Do This One Thing to Feel Happier

Posted on December 7, 2015 by

Do you ever wish you felt happier?  Do you know how to create happiness in your life and to shift out of a down mood to a happier mood?  What one thing could you do every day to increase your happiness?

GratitudeIncreasesHappinessHeading jpeg

Researchers asked study participants to take part in what they called a “gratitude visit” and discovered that expressing gratitude increases happiness. To carry out the gratitude visit participants were first asked to write a letter of gratitude to someone who had been particularly kind to them.  Then, they read the letter out loud to the person either in-person, virtually, or as if they were actually there when that wasn’t possible. Before and after happiness scales showed a significant increase in happiness and lower scores on depression for a month following the exercise.

So if you want to feel happier, bring your attention to feelings of gratitude.  You might do what the study participants did and write a letter to someone expressing your gratitude to them.  If possible, read the letter out loud to them but if you can’t, just read it out loud to yourself as if they were listening.

Another easy and very effective way to get the benefits of gratitude is to simply spend two minutes every day thinking about things you are grateful for.  Identify a time each day when you can quiet your mind and focus on feelings of gratitude for just 2 minutes. This might be at the beginning of the day such as before you get out of bed, while brushing your teeth, having breakfast, driving to work, or when you first arrive at work or school. Or you can do it at the end of the day.  This might be on the way home from work, at dinner, while getting ready for bed, or before you fall asleep.

Spend two minutes thinking back over the past 24 hours.  Think of thingsGratitudeIncreasesHappinessNoHeading jpeg you can feel grateful for.  Perhaps you might be grateful for your family, your health, your home, your food, your friends, your work.  Now go a bit deeper and identify each component of these.  Be very specific. For example, maybe your son who struggles with math got a good grade in math.  Or maybe you had a really good night’s sleep.  Or a refund came in the mail that you have been waiting for.  Or your toddler said, “I love you, Mommy.”  Or your husband brought home your favorite dessert.  Or you made a new friend at school. Or you finished a project you have been working hard on.  Or you had a wonderful new idea for your work or business. You get the idea.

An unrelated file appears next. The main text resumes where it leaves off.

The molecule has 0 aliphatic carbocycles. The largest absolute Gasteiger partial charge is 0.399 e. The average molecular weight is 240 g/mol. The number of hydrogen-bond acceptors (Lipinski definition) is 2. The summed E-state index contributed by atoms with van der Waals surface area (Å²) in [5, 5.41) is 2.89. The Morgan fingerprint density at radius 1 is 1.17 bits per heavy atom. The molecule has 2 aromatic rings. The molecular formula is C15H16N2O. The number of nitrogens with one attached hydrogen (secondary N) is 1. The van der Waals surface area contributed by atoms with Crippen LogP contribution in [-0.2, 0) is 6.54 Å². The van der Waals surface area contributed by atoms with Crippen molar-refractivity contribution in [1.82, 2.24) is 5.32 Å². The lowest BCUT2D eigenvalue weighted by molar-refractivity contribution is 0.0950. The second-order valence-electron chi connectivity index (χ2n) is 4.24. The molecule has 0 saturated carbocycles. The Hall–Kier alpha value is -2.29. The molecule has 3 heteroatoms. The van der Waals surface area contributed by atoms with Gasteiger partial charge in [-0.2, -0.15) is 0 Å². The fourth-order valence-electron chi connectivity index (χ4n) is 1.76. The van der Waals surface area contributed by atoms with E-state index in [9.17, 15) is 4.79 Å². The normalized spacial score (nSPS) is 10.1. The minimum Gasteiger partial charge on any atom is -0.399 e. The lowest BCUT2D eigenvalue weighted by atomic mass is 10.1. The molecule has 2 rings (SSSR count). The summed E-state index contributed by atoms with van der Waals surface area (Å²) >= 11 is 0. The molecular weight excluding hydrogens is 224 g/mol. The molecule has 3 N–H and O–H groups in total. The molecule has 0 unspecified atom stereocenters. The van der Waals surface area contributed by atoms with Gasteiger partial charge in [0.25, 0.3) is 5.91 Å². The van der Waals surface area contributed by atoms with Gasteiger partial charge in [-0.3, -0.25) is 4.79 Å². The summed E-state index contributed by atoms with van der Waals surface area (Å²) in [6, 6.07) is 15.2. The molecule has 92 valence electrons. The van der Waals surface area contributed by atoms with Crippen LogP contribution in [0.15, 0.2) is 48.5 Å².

Another way to practice gratitude is with a gratitude journal.  Spend a few minutes each day thinking about the past 24 hours and identifying things your are grateful for.  Then write them down in your journal.  The act of writing it down can be very powerful and helpful.  It can also feel good to read your journal periodically to remind yourself of the wonderful things you are grateful for in your life.

Practice every day until it becomes a habit. This usually takes 21 days.

This gratitude practice may gradually change your thinking patterns which will then shift your overall mood.  You may notice more positive thoughts and less negative thinking. You may get a healthier perspective on things.  You may realize that despite whatever might be going on that feels bad, there are also good things happening right now in the present moment in your life.  You can choose to focus on the good things.

Try it.  First, notice how your feel. Then practice gratitude as described above and notice how your feel afterward.  Chances are good that you will discover you feel more content and happy despite whatever unpleasant things may be going on in your life at the moment.  Let me know how this works for you in the comments section below this article.

Debra Burdick, LCSW, BCN, also known as ‘The Brain Lady’, is an international expert on ADHD and Mindfulness. She is an award-winning, #1 best-selling author of: Mindfulness Skills Workbook, Mindfulness Skills for Kids and Teens, ADHD: Non-Medication Treatments and Skills for Children and Teens and Mindfulness for Teens with ADHD. She is an international speaker and retired psychotherapist and neurotherapist, who has been helping all ages thrive for over 30 years.

I would love to hear your personal experiences with this topic.

One comment

  1. Thanks Deb, I will definitely try the gratitude letter and think it might be a better thing to do than the journal. When I wrote the journal it actually made me sad, because a lot of the things or people I was grateful for were impermanent — And it truly stirred up more grief than I really need right now! So thank you for your idea re: the the letter to the person — I might even read a couple. :-}

    Comment by lisa on December 8, 2015 at 11:19 am

Categories: ADHD, Anxiety, Chronic Illness, Depression, Mindfulness, Pain, Stress
Tags: , , ,